(Charles Dickens, The Life and Adventures of Nicholas Nickleby, 1838-1839)


  • "I submit that that unguarded remark of Philip Lynch convicts him of having been privy in advance to Mr. Winters' intentions whatever they may have been, or at least to his meaning to make an assault upon me, but I leave to others to determine how much censure an editor deserves for inveigling a weak, non-combatant man, also a publisher, to a pen of his own to be horsewhipped, if no worse, for the simple printing of what is verbally in the mouth of nine out of ten men, and women too, upon the street."
    (Mark Twain, Roughing It, 1872)


  • "[I]t is of greater advantage to create a suspicion by Paralipsis [praeteritio] than to insist directly on a statement that is refutable."
    (Rhetorica ad Herennium, c. 90 BC)


  • Advantages of Employing Praeteritio in an Argument
    "[U]sing praeteritio when putting forward arguments in defense of a standpoint can contribute to the arguers' rhetorical aim of making their case seem as strong as possible. When the argument is weak, presenting it by means of a praeteritio can be a way of protecting oneself against criticism, since it then becomes more difficult for an opponent to hold the arguer accountable for any flaws in the argument. If the argument is strong, the pretended sacrifice of the argument may make the remaining arguments seem even stronger. Apart from this effect, especially if the sacrifice supposedly concerns refraining from being critical about someone else's position, the arguer may give the impression of being benevolent or morally superior to his opponent. At the same time, the praeteritio allows him to let his criticisms of the other party reach the audience."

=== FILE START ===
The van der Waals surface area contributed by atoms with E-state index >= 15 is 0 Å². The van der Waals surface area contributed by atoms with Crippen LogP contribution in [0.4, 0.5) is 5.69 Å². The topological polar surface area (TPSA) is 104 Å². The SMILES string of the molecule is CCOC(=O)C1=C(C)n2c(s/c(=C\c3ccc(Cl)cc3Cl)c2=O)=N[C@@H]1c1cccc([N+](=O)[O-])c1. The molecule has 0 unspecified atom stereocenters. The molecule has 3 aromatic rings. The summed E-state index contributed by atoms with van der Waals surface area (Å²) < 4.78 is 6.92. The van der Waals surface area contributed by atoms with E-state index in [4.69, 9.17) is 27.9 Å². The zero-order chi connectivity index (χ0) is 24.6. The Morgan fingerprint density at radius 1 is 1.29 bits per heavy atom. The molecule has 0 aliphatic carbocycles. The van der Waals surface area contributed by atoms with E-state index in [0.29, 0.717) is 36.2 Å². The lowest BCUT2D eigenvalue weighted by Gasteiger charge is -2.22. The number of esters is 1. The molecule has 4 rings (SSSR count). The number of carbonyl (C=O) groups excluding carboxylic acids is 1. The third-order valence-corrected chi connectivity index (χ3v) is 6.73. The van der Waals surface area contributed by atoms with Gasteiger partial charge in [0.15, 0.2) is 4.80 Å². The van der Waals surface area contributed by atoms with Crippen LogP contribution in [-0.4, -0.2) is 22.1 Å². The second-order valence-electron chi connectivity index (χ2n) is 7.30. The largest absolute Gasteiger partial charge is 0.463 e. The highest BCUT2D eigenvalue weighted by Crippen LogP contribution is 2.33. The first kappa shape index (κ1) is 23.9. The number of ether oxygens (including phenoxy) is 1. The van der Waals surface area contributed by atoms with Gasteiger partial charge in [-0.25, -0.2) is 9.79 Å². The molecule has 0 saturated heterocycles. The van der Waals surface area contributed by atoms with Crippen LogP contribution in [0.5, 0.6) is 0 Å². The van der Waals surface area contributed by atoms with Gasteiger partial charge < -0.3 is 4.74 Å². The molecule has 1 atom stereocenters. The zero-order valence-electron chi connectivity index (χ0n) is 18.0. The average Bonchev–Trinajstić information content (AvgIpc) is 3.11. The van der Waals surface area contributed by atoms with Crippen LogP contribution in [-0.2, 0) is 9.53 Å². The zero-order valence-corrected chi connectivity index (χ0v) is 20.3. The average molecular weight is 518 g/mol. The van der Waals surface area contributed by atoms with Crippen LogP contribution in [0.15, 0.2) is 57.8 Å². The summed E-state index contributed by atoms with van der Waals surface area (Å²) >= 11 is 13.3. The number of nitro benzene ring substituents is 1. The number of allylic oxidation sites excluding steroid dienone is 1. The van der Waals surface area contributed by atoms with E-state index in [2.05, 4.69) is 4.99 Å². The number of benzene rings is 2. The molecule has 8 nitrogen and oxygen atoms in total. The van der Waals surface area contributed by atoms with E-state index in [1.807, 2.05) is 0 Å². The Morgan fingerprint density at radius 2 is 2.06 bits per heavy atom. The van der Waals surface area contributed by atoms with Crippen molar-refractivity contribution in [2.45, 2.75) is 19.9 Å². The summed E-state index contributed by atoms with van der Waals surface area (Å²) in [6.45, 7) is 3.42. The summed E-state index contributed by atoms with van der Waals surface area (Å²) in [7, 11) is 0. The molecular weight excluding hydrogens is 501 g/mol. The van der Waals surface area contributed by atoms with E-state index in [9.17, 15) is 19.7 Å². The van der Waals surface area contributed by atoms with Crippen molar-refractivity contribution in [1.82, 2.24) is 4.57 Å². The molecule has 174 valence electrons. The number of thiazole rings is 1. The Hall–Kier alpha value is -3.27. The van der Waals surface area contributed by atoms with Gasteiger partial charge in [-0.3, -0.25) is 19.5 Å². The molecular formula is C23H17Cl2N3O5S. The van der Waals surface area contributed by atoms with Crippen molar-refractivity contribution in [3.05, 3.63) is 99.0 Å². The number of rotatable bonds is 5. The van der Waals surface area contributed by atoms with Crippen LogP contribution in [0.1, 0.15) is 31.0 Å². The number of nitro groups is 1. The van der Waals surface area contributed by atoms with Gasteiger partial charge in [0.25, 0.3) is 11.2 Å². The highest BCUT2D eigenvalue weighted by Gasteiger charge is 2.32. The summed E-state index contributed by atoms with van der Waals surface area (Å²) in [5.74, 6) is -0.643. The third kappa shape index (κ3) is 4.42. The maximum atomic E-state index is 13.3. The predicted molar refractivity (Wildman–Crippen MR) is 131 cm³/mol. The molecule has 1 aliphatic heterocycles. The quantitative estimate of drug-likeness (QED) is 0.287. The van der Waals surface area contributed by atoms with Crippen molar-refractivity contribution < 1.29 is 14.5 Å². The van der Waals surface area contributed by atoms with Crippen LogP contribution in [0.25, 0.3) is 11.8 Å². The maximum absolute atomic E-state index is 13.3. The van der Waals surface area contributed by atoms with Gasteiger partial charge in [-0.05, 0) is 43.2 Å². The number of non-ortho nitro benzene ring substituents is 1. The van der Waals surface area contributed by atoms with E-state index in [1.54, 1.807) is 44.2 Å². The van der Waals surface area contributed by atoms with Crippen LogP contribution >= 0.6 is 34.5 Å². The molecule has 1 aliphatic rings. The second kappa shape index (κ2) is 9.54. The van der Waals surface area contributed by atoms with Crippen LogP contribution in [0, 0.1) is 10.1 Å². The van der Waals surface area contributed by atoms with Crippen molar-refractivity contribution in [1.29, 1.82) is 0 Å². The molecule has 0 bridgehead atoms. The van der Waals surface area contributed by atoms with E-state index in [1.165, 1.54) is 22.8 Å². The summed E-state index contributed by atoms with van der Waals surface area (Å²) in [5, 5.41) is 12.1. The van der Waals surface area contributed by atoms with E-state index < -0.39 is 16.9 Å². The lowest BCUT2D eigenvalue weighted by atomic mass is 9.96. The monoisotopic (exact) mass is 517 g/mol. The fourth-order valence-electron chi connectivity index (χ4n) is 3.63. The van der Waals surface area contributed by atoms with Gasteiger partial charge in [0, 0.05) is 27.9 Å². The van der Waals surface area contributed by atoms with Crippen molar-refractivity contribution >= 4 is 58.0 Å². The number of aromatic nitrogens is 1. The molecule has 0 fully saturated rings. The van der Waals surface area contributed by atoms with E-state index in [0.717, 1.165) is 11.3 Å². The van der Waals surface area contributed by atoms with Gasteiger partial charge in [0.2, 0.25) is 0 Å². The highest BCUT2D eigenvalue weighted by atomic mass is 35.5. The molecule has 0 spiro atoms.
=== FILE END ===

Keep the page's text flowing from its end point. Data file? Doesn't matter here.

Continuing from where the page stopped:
(A. Francisca Snoeck Henkemans, "The Contribution of Praeteritio to Arguers' Strategic Maneuvering in the Argumentation Stage of a Discussion." Bending Opinion: Essays on Persuasion in the Public Domain, ed. by Ton Van Haaften, Henrike Jansen, Jaap De Jong, and Willem De Koetsenruijter. Leiden University Press, 2011)


  • Purposes Served by Praeteritio
    "The usual purposes that [praeteritio] serves include these:
    a. To gain credit--though not too much--for discretion or propriety while still setting loose an indiscretion or impropriety. . . .
    b. To leave the substance of a sentiment, or a piece of it, to the listener's imagination, and so enhance its force. . . .
    c. To limit debate over a controversial utterance by offering it as only half-said; when the speaker denies fully saying it, he hopes to make a rebuttal seem uncalled for . . ..
    d. Amusement. The paradox inherent in a good use of praeteritio can be a source of humor and charm, at least when it does not take itself too seriously."
    (Ward Farnsworth, Farnworth's Classical English Rhetoric. David R. Godine, 2011)
Pronunciation: pry-te-REET-see-oh